Yet again, this month we see sensational headlines and some media reporting on the biggest slump in house prices for over 10 years! I remember reading similar ‘grabber’ headlines in the Autumn of last year, when interest rates started to rise and how they forecasted a great plummet in house prices and a collapse in the housing demand; this was in The Guardian newspaper. However, six months later The Guardian accepted that it was incorrect and demand was higher than expected and the number of sales have increased!
The latest headline grabber has originated from Zoopla, who believes in the next year we might see a million less contracted sales completing than we did in the average of last ten years; this is an interesting fact because when you look into the report, it clearly identifies some errors.
Firstly, the Halifax announced that their five year fixed rate was to drop and the fixed price deal would be 5.39% for a 5 year mortgage, rather than the current rates of 6.75%. Halifax therefore believes that interest rates will drop and this will stimulate greater housing demand.
The Zoopla report also mentions that the majority of the statistics coming from their estimate are based on UK house prices overall which have risen by 0.1% over the year and nowhere near their forecasted slump of 20%, which is yet to happen (if it does at all). It then goes on to say that buying a home in London or in the Home Counties is the least affordable area in the country, with properties priced at 9.3 times higher than the average earnings and mortgage repayments taking up 49% of people’s incomes. Here in the North East of England, properties are priced at 4.9 times the average earnings which accounts for a much lower percentage of peoples salary living in London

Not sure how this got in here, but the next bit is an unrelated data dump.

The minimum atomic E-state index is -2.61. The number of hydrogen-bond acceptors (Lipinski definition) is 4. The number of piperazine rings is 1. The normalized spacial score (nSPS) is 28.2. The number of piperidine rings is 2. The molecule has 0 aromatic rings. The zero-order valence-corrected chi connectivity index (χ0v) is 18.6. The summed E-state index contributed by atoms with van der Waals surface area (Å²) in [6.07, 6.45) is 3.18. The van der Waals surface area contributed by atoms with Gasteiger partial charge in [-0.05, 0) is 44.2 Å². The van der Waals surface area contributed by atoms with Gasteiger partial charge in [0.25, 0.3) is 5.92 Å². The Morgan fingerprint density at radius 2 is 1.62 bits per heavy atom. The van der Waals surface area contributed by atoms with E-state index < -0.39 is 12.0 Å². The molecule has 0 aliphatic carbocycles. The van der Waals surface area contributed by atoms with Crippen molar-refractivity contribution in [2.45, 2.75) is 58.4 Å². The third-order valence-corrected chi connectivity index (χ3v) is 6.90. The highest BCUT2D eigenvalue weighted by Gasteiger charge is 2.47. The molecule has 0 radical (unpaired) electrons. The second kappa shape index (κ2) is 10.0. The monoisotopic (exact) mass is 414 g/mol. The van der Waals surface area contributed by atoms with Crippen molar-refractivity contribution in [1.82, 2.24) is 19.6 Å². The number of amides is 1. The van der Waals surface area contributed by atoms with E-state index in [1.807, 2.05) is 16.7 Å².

Statistics are often made to sound scary and alarming, but the actual reality is best taken from the facts that we receive; this year’s facts to date are as follows:
As at week 33 of this year’s national statistics, the cumulative net sales recorded are 551,000 and this represents 91.2% of the average net sales we had in the country since 2017, 2018 and 2019 combined (we have excluded the odd years of 2020 – 2022 which were Covid influenced).
Those net sales reflect the uncertainty there has been with the inflation of mortgages and interest rates, however, the pipeline (sales agreed not yet exchanged) that the estate agents record as of week 33 is represented by 427,000 properties, which is considerably higher than the average in 2017 – 2019 which varies around 388,000. This represents nearly a 10% greater number of sale in the pipeline, which, once they have completed by the end of the year, would give us a forecast of a greater number of sale than the average in 2017-2019
We see no dramatic slump, we see no huge change in the housing market, we simply see fewer numbers of buyers, which is a good thing as the market has been overheated and nobody likes best and final offers. As this market continues to cool, then the balance between supply and demand will become more equal and that will lead to prices stabilising which is what we all want.
I have never been impressed by sensational headlines and grabbers and prefer to rely more upon fact than fiction!